“Who am I? I am the woman whom society portrays as an object. I am the woman who nobody knows but me. It is as though there is this self that is invisible to the world. (世の中から見られていないところで感じた自分). When somebody looks at me, I have to put on an act to some extent. I pretend to be someone else. I pull myself out from the inside; and then I let out a deep sigh when no one is looking at me. I feel just like I have been torn in two (分裂した bunretsu shita—the same expression Kishino Junko used; see Changing Lives p. 113). One thing is clear: I don’t want to be anyone else but me. I thought I could meet the Self I wanted to find by searching along the road that I had traveled to become the person who is nobody but me.” There was something very energizing about these "lib camps," Tanaka recalled: "We experienced the feeling that each of us had power. It was very meaningful."
Akiyama Yoko was a graduate student in history at Tôdai at the time so she had trouble supporting the crude approach of some of the student activists such as shouting out to their professors, “Hey, You.” She just could not do it. She was newly married at the time and pregnant. “Suddenly, I found that I was a housewife and I needed to found out what that was, what that meant. I had already started a women’s study group and we read things like Inoue Kiyoshi's Japanese Women’s History which was a Marxist take on Japanese women's hsitroy. One of the women brought in women’s liberation pamphlets from the U.S. and we translated them and published them in mimeograph form. There had been this article in the Asahi newspaper by Mr. nainagawa that included interviews with Tanaka Mitsu...This was about June 1970. then, on October 21st, there was the demonstration at the antiwar rally, followed by the big convention held in Tokyo where women engaged in Consciousness Raising for hours."
Miki Soko speaks again about how she read that same article on the train and just cried. “I was finding women like me at last!” When she saw a tiny little announcement for a Lib Camp she decided she wanted to atend. It was her first formal encounter with the women's lib movement; that his, it was her first actual physical meeting and not an encounter with them through printed materials.
But the media was not kind to Women’s Lib. It did its best to make them look ridiculous and sensationalized everything they did.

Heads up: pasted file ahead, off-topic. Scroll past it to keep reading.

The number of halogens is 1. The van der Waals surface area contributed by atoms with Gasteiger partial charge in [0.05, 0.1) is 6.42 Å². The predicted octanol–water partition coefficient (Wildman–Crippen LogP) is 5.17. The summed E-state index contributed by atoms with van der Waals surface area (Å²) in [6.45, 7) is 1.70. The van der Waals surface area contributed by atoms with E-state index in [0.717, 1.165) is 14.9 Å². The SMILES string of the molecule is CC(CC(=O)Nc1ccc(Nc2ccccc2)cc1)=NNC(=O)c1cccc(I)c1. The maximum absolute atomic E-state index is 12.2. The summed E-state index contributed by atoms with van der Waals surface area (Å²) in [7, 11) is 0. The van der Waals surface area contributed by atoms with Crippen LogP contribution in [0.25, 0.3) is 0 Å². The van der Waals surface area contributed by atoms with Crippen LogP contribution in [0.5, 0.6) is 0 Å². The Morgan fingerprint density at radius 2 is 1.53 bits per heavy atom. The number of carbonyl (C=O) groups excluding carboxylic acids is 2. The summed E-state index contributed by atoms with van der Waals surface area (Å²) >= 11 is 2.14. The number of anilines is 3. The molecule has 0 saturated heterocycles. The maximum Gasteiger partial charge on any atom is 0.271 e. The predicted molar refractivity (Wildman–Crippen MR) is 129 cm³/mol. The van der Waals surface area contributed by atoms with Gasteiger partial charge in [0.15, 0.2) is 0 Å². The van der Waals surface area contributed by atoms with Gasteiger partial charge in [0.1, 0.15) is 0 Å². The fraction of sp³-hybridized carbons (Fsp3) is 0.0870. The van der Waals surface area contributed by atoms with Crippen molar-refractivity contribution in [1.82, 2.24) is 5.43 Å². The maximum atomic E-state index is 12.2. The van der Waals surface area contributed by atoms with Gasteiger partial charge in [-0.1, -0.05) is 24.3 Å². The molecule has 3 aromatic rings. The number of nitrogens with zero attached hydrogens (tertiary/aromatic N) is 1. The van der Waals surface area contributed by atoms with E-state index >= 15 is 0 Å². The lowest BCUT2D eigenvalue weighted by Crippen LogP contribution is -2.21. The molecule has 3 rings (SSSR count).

Doi Yumi talked about she was “deeply affected by Simone de Beauvoir. One day I found a newspaper article about the first women’s lib demonstration at an International Antiwar Day Rally and how women wearing red helmets were carrying signs saying ‘Housewives and Prostitutes are the Same.’” Then she ran across Tanaka Mitsu's “Liberation from the Toilet” pamphlet and it had a huge impact on her. On that first newspaper article on the demonstration that appeared in the Asahi, Doi recalls: “I read that small newspaper article many times over and thought to myself, Wow there are some amazing women out there! (あ、すごい人たちがいるなあと思って) I went to one of their meetings but I didn’t really understand a thing. Yet it was so interesting. They invited me to drop in to their offices. So I went over there and got a huge surprise. Asakawa (Mariko)-san was there grilling salmon in the kitchen, topless. Oh, my! She was half naked. But I was not turned off by it. Life is so interesting! I found my fate—it was a revolution of the self. We reversed all our previous training in being feminine and became much stronger.”
At the end of 30 Years of Sisterhood the main people interviewed are identified:
Akiyama Yoko (mentioned in the Conclusions of Changing Lives), Tanaka Mitsu, Kitamura Mitsuko, Watanabe Fumie, Kuno Ayako, Wakabayashi Naeko, Asakawa Mariko (one of Gruppu Tatakau Onna founders), Mori Setsuko, Fujimoto Yoshiko, and Doi Yumi, who is mentioned in my footnotes and who lives in San Francisco (See Ch. 3, footnote 7 about the identity of the Japanese woman who called herself Khalid and who joined with Tanaka, and Asakawa to form the Gruppu Tatakau Onna or Group: Fighting Women (p. 193). I had the chance to corresponded with Doi via email in the final stages of preparing my manuscript.